These days, individuals often engage in a kind of self-evaluation in which their interactions, relationships, jobs and identities are placed under a microscope.
Larger questions such as “who am I?” and “who do I want to be?” have arguably become the biggest life project of all. They require endless reflection and action to bring about personal change.
This so-called modern-day phenomenon of the “project of the self” has its critics, with some arguing that an increased focus on individuals does little to account for culture or class, for example.
Notwithstanding these criticisms, there is a widespread belief that the inward gaze and “work done” on ourselves will improve our lives, happiness and intimate relationships.
The marketing of this concept can be seen in the so-called “self-help” literature, a billion-dollar industry in which people’s romantic relationships, for example, are promised a blooming renaissance. It is no mistake that intimacy falls under the self-help banner, since the concept and patterns of romantic attachments are so embedded into therapeutic ideas of the self.
So what about couples therapy?
Much of what is undertaken in couples therapy draws from the therapeutic notion of self. It is designed to help struggling couples find common ground in the face of life’s challenges. Therapy promises to unlock communicative blocks and, with it, all of the emotional attachments, meanings and tensions.
British sociologist Frank Furedi theorises that the turn to the therapeutic for a range of day-to-day issues is to the detriment of society. This means that instead of liberating individuals, therapy has become so much a part of the culture that it creates an “emotional deficit” in its wake.
Relationship breakdown remains a consistent feature of the modern era. Yet despite high divorce rates, Australian couples continue to formally recognise their partnerships through marriage and other commitment ceremonies.
At the moment there are no meaningful ways to improve relationship quality aside from traditional counselling. Turning away from a deficit-led approach – one that focuses only on experiences with problematic relationships – means asking new research questions.
So instead of asking “what goes wrong?” for couples who separate, asking “what goes right for couples who continue in relationships?” has potential to offer new insights that can be applied to couples wishing to improve their relationship quality.
Enduring love study
In the UK, the Economic and Social Research Council funded a study that sought to understand how couples stay together in the 21st century. The survey from the UK study was then used in the US and Australia.
One of the key findings was the importance of the seemingly mundane day-to-day gestures. Making your partner a cup of tea or cooking dinner, for example, were reported as positive relationship work.
Most participants in the Australian sample had some level of significant stress in their lives, with the majority having recently experienced a life-changing event such as major illness, redundancy or job loss. In light of this, it appears that the everyday gestures around the home provide a kind of inoculation against traumatic events.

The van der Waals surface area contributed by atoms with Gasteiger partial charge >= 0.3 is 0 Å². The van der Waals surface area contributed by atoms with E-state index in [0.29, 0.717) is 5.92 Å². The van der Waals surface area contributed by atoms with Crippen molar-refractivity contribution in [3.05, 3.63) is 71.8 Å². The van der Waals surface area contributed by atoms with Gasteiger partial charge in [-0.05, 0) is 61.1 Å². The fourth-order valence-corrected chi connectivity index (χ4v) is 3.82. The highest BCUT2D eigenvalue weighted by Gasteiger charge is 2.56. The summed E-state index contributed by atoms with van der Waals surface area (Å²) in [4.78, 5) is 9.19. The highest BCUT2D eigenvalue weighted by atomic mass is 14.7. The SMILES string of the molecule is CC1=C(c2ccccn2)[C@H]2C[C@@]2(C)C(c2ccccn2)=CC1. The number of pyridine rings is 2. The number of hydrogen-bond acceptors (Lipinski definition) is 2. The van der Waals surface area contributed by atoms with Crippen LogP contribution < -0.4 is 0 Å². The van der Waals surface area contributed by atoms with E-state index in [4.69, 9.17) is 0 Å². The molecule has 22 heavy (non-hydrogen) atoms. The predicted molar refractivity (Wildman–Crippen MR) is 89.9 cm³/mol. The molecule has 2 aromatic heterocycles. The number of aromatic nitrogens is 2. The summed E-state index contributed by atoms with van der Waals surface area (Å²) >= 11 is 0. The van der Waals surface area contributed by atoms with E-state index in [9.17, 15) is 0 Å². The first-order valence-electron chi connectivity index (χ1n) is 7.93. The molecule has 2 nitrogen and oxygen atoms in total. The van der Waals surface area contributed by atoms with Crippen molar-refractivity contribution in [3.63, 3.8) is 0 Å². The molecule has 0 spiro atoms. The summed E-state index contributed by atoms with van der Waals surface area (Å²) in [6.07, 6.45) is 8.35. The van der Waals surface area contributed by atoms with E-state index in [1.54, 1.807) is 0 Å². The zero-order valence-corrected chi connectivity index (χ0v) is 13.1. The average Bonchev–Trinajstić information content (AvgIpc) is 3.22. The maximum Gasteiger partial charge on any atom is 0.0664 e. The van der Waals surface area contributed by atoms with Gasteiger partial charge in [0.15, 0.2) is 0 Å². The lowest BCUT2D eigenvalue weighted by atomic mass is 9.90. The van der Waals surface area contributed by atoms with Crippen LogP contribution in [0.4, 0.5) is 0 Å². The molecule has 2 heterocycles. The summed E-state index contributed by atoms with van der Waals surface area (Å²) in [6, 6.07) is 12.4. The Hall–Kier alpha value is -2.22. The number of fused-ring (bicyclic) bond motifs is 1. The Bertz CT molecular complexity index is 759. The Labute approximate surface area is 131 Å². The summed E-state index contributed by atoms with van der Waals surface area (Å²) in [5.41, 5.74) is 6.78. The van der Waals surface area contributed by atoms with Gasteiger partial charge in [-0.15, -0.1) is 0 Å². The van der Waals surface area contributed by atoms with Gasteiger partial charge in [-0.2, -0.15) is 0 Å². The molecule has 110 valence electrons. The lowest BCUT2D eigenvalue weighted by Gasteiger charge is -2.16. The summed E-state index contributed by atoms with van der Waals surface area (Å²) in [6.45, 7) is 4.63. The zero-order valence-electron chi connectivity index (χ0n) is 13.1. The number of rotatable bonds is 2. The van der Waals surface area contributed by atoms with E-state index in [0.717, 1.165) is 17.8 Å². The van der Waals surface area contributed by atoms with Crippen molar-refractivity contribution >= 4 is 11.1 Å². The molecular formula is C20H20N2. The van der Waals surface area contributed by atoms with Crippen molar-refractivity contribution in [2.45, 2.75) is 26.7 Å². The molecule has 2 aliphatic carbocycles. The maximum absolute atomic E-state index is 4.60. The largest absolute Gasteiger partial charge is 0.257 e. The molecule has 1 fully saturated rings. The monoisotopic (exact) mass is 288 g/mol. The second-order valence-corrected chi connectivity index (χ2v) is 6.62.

It is also evident that couples see the home environment as the relationship crucible – the house is the site in which day-to-day decisions are made and household labour divided and lived out. In this context, the home becomes the relationship site, and the flow of everyday interactions its lifeblood.
A new intervention?
Furedi’s assertion of the emotional deficit model of self-evaluation links up with the contemporary treatment of couples “in trouble”.
The ABC series Making Couples Happy, for example, saw a team of professionals working with couples on the brink of relationship breakdown. Though the “boot camp” format used some behavioural interventions, the professional involvement largely involved talking therapy and other psychological approaches.
Other social and historical factors such as the rise of the professional and the growth of counselling have had an impact on approaches to relationship problems.
Yet couples continue to see counsellors in the counselling room, rather than somewhere more revealing, such as the family home. If people were wanting to experience nature, they might drive in a car or walk. They could choose between the vacuum-like cabin of a car or the crunch of stones beneath their feet; the breeze moving the trees and their hair.
In the same way, relationships cannot properly be felt in the confines of the counselling room. The generic space of therapy cannot compare to the feeling of a relationship in its natural setting, where the flavour of interactions, the division of labour, the daily mundane activities are lived and symbolic gestures of love are forged.
So perhaps we have got couple therapy wrong. Drawing from what we know from the international study into long-term relationships, therapy should be informed by the resilience of those who have been able to sustain long-term relationships and carried out in the home setting.
Priscilla Dunk-West is a senior lecturer in Social Work at Flinders University. This article was first published on The Conversation.
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